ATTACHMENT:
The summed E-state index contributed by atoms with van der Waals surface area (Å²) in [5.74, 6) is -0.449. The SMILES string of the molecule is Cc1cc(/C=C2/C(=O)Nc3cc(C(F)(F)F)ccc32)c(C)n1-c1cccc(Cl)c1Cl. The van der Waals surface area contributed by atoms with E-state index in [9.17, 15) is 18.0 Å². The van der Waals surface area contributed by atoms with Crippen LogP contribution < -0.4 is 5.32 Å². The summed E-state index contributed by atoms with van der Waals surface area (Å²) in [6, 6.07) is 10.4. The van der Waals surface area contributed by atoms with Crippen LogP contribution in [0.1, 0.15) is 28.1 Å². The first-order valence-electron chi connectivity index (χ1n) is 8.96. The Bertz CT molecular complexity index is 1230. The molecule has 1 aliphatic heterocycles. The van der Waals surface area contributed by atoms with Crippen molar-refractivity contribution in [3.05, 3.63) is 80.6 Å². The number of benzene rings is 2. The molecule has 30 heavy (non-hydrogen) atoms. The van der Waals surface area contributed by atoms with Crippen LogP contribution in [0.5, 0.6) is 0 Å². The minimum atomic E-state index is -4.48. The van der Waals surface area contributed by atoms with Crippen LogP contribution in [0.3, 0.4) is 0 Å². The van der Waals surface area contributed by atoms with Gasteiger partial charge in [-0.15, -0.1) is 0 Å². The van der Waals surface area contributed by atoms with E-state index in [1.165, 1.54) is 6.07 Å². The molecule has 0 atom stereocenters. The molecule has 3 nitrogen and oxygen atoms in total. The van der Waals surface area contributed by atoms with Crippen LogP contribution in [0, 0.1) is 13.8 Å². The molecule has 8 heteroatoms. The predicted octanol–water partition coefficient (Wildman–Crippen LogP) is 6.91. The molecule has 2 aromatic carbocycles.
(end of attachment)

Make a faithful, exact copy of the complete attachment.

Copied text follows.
The summed E-state index contributed by atoms with van der Waals surface area (Å²) in [5.74, 6) is -0.449. The SMILES string of the molecule is Cc1cc(/C=C2/C(=O)Nc3cc(C(F)(F)F)ccc32)c(C)n1-c1cccc(Cl)c1Cl. The van der Waals surface area contributed by atoms with E-state index in [9.17, 15) is 18.0 Å². The van der Waals surface area contributed by atoms with Crippen LogP contribution < -0.4 is 5.32 Å². The summed E-state index contributed by atoms with van der Waals surface area (Å²) in [6, 6.07) is 10.4. The van der Waals surface area contributed by atoms with Crippen LogP contribution in [0.1, 0.15) is 28.1 Å². The first-order valence-electron chi connectivity index (χ1n) is 8.96. The Bertz CT molecular complexity index is 1230. The molecule has 1 aliphatic heterocycles. The van der Waals surface area contributed by atoms with Crippen molar-refractivity contribution in [3.05, 3.63) is 80.6 Å². The number of benzene rings is 2. The molecule has 30 heavy (non-hydrogen) atoms. The van der Waals surface area contributed by atoms with Crippen LogP contribution in [0.5, 0.6) is 0 Å². The minimum atomic E-state index is -4.48. The van der Waals surface area contributed by atoms with Crippen LogP contribution in [0.3, 0.4) is 0 Å². The van der Waals surface area contributed by atoms with Gasteiger partial charge in [-0.15, -0.1) is 0 Å². The van der Waals surface area contributed by atoms with E-state index in [1.165, 1.54) is 6.07 Å². The molecule has 0 atom stereocenters. The molecule has 3 nitrogen and oxygen atoms in total. The van der Waals surface area contributed by atoms with Crippen LogP contribution in [0, 0.1) is 13.8 Å². The molecule has 8 heteroatoms. The predicted octanol–water partition coefficient (Wildman–Crippen LogP) is 6.91. The molecule has 2 aromatic carbocycles.